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A Sane Approach to Migrating to Web Services  RSS feed

 
Mapraputa Is
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A Sane Approach to Migrating to Web Services
Roger L. Costello
August 4, 2002
  • The Web services vision is a mirage at the present. If you jump on it today you will loose.
  • The only thing that's real today is XML. Use it.
  • Don't use SOAP, WSDL, and UDDI. I believe that they will be replaced with superior technologies in short order.

  • http://www.xfront.com/MigratingToWebServices.html
    By now I has undermined three JR forums, including my own. "UML and OO" is the next...
     
    William Brogden
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    That article outlines a very reasonable set of priorities. I like the emphasis on getting a workable XML vocabulary for your particular domain. I think the first big users of "web services" will be corporate Intra-nets where there is a known need for coordinating between wide-spread systems and the corporation can justify the effort.
    Bill
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    Kyle Brown
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    I'm sorry, but I think the article is nothing but sour grapes. I strongly get the feeling that he hasn't profited from Web Services yet, so he feels no one will (or has). That is certainly not our experience at IBM. In particular, I will not his criticism of WSDL:
    "WSDL is very complex, not very expressive, and certainly not very intuitive."
    First of all, any IDL that has the goals of WSDL (to be a general IDL independent of target language or binding) would have to be complex. "Not very expressive" -- for WHAT? It's an IDL, not a programming language for gosh sakes! "Not very intuitive". Well, the idea has ALWAYS been that WSDL would be generated by tools, not humans. The VERY FACT that WSDL can be generated by IBM tools and used by Microsoft tools (and vice versa) to generate compatible stubs and skeletons tells me that it's pretty much reached its goals in that regard.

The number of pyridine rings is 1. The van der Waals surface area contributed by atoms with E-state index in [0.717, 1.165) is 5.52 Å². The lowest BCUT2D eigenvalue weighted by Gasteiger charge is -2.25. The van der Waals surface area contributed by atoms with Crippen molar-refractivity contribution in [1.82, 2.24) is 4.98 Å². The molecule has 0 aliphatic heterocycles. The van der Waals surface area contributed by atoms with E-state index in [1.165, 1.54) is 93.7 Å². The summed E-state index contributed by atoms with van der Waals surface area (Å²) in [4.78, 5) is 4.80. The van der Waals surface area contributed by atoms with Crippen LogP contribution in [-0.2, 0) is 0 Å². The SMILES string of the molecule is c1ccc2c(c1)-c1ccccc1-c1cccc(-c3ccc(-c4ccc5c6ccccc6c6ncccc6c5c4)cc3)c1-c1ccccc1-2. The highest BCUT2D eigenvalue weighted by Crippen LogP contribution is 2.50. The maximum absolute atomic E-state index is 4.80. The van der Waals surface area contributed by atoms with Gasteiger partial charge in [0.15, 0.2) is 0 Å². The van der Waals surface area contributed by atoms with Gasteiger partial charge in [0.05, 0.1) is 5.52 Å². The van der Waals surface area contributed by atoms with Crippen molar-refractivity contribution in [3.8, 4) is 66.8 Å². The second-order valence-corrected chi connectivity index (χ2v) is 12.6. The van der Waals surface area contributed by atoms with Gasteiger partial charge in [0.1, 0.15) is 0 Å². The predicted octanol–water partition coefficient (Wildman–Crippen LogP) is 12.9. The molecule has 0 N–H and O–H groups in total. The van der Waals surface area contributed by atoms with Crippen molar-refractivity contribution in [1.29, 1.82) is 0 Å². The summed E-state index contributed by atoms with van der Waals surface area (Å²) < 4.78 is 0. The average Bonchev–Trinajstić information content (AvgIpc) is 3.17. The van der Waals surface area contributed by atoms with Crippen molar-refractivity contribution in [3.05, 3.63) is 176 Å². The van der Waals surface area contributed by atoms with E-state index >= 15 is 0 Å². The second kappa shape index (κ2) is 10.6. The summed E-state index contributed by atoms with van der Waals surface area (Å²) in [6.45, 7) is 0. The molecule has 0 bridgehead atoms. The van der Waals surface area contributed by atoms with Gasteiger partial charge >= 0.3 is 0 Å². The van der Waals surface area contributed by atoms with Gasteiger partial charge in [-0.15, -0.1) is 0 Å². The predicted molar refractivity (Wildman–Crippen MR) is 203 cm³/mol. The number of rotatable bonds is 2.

Also, I get the feeling he's never USED WSDL in any sense. We use it all over in the IBM tool suite. For instance:
    (1) WSDL is used to describe both mainframe data types and the mapping from Java data types to mainframe data types, and to describe the interface of mainframe COBOL API's in such a way that we can generate Java wrappers in WebSphere Studio Integration Edition.
    (2) WSDL is used to describe bindings for the same Web Service simultaneously for RMI/IIOP, SOAP over HTTP and SOAP over JMS (MQ Series) in the new WebSphere Application Server 5.0 (the Web Services Gateway).
    (3) WSDL and WSFL (Web Services Flow Language) are also used by WebSphere Studio IE to describe "microflows" that give the first reasonable standard visual programming language our tools have had for years. What's more, when the application server capabilities expand to "macroflows" (WebSphere 5.0 EE) this will become the preferred way of expressing workflow.
    I could go on similarly about SOAP, too, but I won't. I'll only agree with ONE of his assertions; UDDI is overhyped and not ready for prime time.
    Kyle
     
    Mapraputa Is
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    I do not know about WSDL, but there is certain hostility to SOAP in Internet developer circles. Paul Prescod is best known for his ideas that there is little SOAP adds over simple XML/HTTP/URI based service. Here is his program article on "SOAP vs. REST" theme and here how such a service can look partically.
    But all this is less applicable to the "Web Services" within an enterprise, I suppose.
     
    Kyle Brown
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    I'll tend to agree with that. IMHO SOAP is optional for web services; the REST approach and the HTTP/SOAP approach are equivalent when you consider HTTP as your only transport. But the problem is it's not. It's not even a good transport in some cases. The fact that I can schlep SOAP messages unchanged (and containing security headers, routing headers, and even (one day) transactional headers) across multiple protocols is a big plus for most enterprise integration projects.
    Kyle
    [ August 19, 2002: Message edited by: Kyle Brown ]
     
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